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The Rosetta Stone of Gen Z: Your Inter-Generational HR Guide

In the alphabet soup of generations in the workplace—Gen X, Y (Millennials), and Z—Generation Z has received the least amount of attention. As a result, it’s not uncommon to see HR departments and employers treating their youngest employees like Millennials, offering flexible schedules, ping-pong tables, and happy hours.

This approach unfortunately backfires every time. While close in age, Millennials and Gen Zers are driven by opposing desires, meaning companies must dangle an entirely different set of carrots to appeal to them. Read on to find out what you need to know about this up-and-coming generation, as well as how to attract and retain all-star Gen Z employees who can become your organization’s strongest leaders.

The Millennial Mantra: Freedom and Flexibility

Born roughly between the early 1980s and late 1990s, Millennials grew up as technology quickly evolved from Walkman to iPod and landline to smartphone, making them early adopters of technology. Living through a period of rapid transition has made them value flexibility and freedom much more than earlier generations. You might recognize Millennials by a few of these defining characteristics:

  • Confident and often termed “entitled” and “hipster” due to adoption of particular attitudes/trends (avocado toast, anyone?)
  • Passion for social responsibility and wellness
  • Willing to “job hop”— 60% of Millennials are open to new opportunities, according to Gallup
  • Desire to work for purpose-driven companies who offer flexibility, work-life balance, and strong workplace cultures (hint: cultureboarding is incredibly important!)

Tip: Check out our guide to engaging Millennial employees here!

See It Like Gen Z: Security First

The cohort after Millennials, Gen Zers were born starting in the late 1990s or early 2000s. Unlike Millennials, whose childhood years spanned a technology transition period, Gen Z are true digital natives who grew up with nearly unlimited access to technology.

This not only affects how they view communication and community, but also means they were bombarded with news of economic and political instability during and after the Great Recession. Overall, this has made them much more cautious and security-driven than their Millennial counterparts. Overall, Gen Z tends to:

  • Be more concerned with financial security than flexibility and freedom
  • Dislike some of the social media platforms preferred by Millennials, such as Facebook—they prefer to keep  their online lives more private, although they do use social media for brand research and news
  • Act more competitively than Millennials, whose preference for collaboration spawned the sharing economy
  • Prefer companies and roles that provide mentorship, opportunities for development, independence, and rapid growth

4 Ways to Build Your Gen Z Dream Team -->

With an estimated 72.8 million individuals who are determined to advance at work, Gen Z is one of the largest and most motivated cohorts in society. They’ll soon be flooding your workplace (if they haven’t started already) and vying for leadership roles. Don’t let the opportunity to create a dream team of managers pass you by! Here are a few secrets to attracting and retaining the Gen Zers that can take your teams to the next level.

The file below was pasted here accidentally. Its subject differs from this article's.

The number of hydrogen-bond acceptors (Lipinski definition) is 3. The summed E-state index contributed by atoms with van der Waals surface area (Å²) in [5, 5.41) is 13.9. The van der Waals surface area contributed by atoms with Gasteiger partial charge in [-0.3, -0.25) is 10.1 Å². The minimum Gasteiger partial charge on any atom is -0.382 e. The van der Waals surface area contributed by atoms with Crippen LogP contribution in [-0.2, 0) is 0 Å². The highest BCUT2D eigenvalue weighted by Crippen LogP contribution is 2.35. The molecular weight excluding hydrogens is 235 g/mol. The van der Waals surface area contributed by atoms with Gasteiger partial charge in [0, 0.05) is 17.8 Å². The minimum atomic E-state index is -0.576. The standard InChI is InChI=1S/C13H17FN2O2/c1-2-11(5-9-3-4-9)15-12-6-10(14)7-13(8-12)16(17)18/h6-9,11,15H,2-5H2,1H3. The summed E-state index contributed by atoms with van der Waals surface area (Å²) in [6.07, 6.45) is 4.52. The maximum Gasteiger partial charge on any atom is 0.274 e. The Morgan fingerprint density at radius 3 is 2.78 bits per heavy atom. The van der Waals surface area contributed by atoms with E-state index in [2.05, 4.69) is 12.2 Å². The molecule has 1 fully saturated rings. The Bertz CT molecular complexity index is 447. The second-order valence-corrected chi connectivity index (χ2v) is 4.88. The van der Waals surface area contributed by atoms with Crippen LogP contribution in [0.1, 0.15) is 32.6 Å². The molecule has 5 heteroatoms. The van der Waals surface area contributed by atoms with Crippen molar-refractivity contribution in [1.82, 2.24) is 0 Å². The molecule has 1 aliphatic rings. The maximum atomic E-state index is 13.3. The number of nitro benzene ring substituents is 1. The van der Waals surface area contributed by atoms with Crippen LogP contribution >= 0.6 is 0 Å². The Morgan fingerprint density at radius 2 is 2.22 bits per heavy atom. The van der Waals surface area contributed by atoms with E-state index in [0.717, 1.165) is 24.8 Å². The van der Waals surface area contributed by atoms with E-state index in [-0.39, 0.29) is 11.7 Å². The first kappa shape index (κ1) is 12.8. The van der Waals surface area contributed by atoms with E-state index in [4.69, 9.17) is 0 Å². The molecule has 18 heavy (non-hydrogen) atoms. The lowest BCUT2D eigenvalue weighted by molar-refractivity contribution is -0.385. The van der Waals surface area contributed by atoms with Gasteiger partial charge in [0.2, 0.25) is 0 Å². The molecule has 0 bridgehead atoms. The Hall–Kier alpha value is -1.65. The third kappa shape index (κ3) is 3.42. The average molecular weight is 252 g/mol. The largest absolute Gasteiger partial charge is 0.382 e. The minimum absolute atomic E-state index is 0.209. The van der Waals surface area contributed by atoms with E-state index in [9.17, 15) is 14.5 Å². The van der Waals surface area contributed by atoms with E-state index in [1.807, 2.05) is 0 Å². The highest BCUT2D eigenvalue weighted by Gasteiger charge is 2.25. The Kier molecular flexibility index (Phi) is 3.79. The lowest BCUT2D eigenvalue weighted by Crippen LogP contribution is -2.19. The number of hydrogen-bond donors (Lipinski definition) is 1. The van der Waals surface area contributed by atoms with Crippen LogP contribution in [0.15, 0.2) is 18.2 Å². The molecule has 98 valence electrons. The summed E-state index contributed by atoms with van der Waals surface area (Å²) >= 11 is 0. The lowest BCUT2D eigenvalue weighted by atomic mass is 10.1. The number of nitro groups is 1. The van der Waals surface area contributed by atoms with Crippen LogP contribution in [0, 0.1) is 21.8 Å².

1. Make a good impression online

Nearly half of Gen Zers are connected online for 10 hours per day! Your company must make a good impression online or risk alienating potential employees. Be sure to keep an eye on online reviews, such as those posted to Glassdoor by current team members, and quickly respond to any negative press to minimize fallout.

2. Get to the point

Direct communication is key with Generation Z. They are an impatient generation (the average attention span is just 8 seconds) and one that was raised understanding that not everything they see online is true. Honesty and transparency is the best way to win them over.

Also, you may want to reconsider annual performance reviews. This generation prefers to receive feedback and mentorship on an ongoing basis.

3. Give them autonomy

Teamwork, shmeemwork. Gen Zers crave opportunities to own their projects, prove their worth, and advance up the ladder. While many of these young professionals are willing to work with others to accomplish their goals, independence and autonomy tend to be higher on the list.

4. Perk up

As job and financial security is paramount to Generation Z, offering benefits such as competitive compensation, bonuses, and health insurance is a must. We’ll let you in on another secret as well: these perks alone aren’t enough to attract and retain cream-of-the-crop Gen Zers.

Be sure to combine offerings with a strong, culture-centric onboarding process that helps them make the most of benefits, such as optimizing their retirement account and pairing them up with the best mentor for their position and personality. Cultureboarding is a triple threat—it engages impatient Gen Z employees from the get-go, demonstrates that you’re committed to providing the opportunities they want, and quickly brings new coworkers into the fold to shorten the learning curve.

Did we mention that cultureboarding can also mean more productive employees and greater company revenue?  Download our free white paper about the relationship between onboarding and your bottom line now!

Want to turn your Gen Z employees into your customers and brand ambassadors some day? Try part 1 in our 3 part on-demand webinar series!

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Topics: HR
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